KANSAS CITY, Mo. — The Jackson County Prosecutor's Office has a member of its team at every homicide in Kansas City Missouri. That person’s role is to guide police in their investigation to ensure that there is a solid case when it goes to trial.
"When 95 shell casings can be left at a singular scene and in a public place like Westport, we have a problem," Jackson County, Missouri, Prosecutor Jean Peters Baker said.
It's an ever-constant battle for Peters Baker.
In the case over the weekend, it took less than 24 hours for her team to charge Devon Carter.
The 25-year-old man is the suspected driver of the SUV from which someone opened fire on a crowd in Westport that killed a 17-year-old and wounded four others.
"It is young folks that are harming each other," Peters Baker said.
The prosecutor said she views the deadly shooting as a flashpoint to address conflict resolution and policy change.
"That doesn't take anyone's guns away from them, perhaps,” Peters Baker said, “but maybe restricts certain areas where you get to carry whatever you want, how you want, when you want.”
41 Action News sat down with the prosecutor on the same day Peters Baker's office released a report that examined how violent crime cases filed by her office fared in 2019.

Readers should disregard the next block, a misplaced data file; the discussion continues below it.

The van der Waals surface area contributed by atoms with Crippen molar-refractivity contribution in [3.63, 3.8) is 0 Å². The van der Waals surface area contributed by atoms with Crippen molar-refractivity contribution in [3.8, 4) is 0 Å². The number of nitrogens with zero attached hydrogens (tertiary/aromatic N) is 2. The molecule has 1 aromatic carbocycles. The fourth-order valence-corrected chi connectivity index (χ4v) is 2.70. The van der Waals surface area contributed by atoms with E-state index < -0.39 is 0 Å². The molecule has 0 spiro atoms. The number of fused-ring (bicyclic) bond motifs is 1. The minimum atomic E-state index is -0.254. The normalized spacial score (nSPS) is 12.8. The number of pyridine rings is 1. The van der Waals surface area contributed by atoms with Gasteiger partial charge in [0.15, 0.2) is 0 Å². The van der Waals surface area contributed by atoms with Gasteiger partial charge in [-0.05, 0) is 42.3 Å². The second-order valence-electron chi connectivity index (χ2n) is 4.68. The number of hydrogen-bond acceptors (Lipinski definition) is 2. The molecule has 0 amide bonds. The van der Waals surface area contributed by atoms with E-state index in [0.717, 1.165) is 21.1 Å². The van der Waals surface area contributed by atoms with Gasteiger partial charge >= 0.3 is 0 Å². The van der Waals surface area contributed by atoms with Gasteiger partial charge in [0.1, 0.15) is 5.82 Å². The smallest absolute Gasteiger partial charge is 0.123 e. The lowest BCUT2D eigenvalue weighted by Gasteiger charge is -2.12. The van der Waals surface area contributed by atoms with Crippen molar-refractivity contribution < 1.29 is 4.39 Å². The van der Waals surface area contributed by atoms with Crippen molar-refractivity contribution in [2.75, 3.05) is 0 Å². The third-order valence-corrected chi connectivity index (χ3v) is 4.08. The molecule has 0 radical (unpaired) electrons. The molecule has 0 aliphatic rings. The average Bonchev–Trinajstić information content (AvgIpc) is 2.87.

"It's the first time I've done this kind of deep homicide analysis," Peters Baker said.
Last year, the Jackson County Prosecutor's Office dealt with 61 homicide cases.
A majority of the suspects – 41– pleaded guilty before trial.
Twenty cases went to trial with 19 guilty verdicts.
They only lost one case that went in front of a jury, but the defendant remains behind bars on another state charge and faces federal ones.
The analysis showed that a majority of the homicides in Jackson County that do not result in criminal charges are because they are not solved by police. That’s a goal that KCPD continues to work on.
"We want homicide cases to come to this table so that we can find justice for families," Peters Baker said.